I am like most people. I tend to do the same things the same way, over and over. Even in church, I gravitate to the east side, sitting in about the same pew each Sunday.
On Dec. 9, I was running a little late. To disturb as few people as possible, I slipped in on the west side of the United Methodist Church and sat in a west side pew.
Many of you know that the Hays Methodist Church has beautiful stained glass windows. By moving to a new location, I was able to see a set of windows that I do not ordinarily see—the east windows.
This was not the first time I had this view. While the view was the same as it was on those rare other occasions, it was just as spectacular, as if it was a new sight.
As I sat there, with the church decorated for Christmas, I thought about Christmas past and my family.
I always lived miles from my grandparents — the closest being 250 miles, the longest, 560 miles. But as a child, regardless of the distance, my parents packed us up and we headed to Fort Worth for our annual celebration. Even after my parents divorced, my mom and step-father continued the tradition.
And every time, we were greeted with my grandparents coming out of their house, whether early morning or late at night. My grandmother would pull me into her, hugging and kissing me, telling me how “handsome” I was. My sister would go to my grandfather, “Poppa,” who would pick her up in his giant arms and call her “sissy.” Then we switched. In the house, we were met with smells of macaroni and cheese, pumpkin pie, turkey dressing, and much more.
After I married Barbara, we had three sons. Barb’s parents lived in Wichita. They had their own traditions for Christmas. When we went to their home, we were met with the bustle of preparations for a large gathering. Many foods and their smells were of Mennonite origin, including Bohne-beroggi and pfeffernusse. Soon a turkey would be placed in the smoker, and Barb’s dad and I would check it throughout the night to be sure it was ready for the noon meal the next day. Tradition.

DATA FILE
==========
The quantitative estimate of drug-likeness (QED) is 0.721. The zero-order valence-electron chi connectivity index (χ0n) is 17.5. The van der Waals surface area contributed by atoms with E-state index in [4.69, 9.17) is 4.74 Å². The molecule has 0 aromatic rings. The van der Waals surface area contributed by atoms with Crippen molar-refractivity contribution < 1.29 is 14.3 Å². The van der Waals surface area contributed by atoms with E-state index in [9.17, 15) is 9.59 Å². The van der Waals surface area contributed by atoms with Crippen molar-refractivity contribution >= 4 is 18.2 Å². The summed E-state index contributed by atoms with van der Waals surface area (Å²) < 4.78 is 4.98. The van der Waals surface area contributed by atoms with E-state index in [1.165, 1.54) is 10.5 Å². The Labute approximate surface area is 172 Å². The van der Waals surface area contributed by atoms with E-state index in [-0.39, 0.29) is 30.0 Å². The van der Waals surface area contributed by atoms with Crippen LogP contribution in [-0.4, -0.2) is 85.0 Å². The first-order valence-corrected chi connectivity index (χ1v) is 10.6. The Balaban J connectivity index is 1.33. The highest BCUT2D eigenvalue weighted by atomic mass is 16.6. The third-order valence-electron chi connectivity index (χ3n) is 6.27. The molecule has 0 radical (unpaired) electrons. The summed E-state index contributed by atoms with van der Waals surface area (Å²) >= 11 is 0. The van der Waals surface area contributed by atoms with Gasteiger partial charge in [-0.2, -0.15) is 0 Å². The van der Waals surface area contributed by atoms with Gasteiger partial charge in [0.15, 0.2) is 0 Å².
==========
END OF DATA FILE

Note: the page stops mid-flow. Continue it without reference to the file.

After we married, each year Barbara and I coordinated visits between my grandparents and my wife’s parents. Many times it saw us on the road on Christmas Eve, Christmas Day or the day after Christmas. And it was with three little active boys in the Suburban for hours! But we made it to both places, every year.
Gosh, it was hard. And it was special and wonderful and meaningful. It was just another Christmas.
Sunday, as I sat in church, all those memories rushed at me. Barb’s parents and my grandparents and parents are now gone. I wish I had one more Christmas with all of them—just another Christmas. But our memories, and those of my sons, are still here. They still warm me.
As I was looking out the east windows of our church, through the stained glass, with the sun streaming in, we sang a song “People, Look to the East.” Just as we finished the last line of the song, the dark shadow of several birds flew by the windows headed to the north. I felt like it was my grandparents, my parents, and Barb’s parents, flying free, but letting me know they are still with us.
Christmas is here again. Like the stain glass windows, it is the same. But I hope you will look at it from a different angle and see how spectacular it is. I hope you will appreciate that all the effort you put in to be together is worth it. Now and for generations to come.
Randy Clinkscales founded Clinkscales Elder Law Practice in 1985.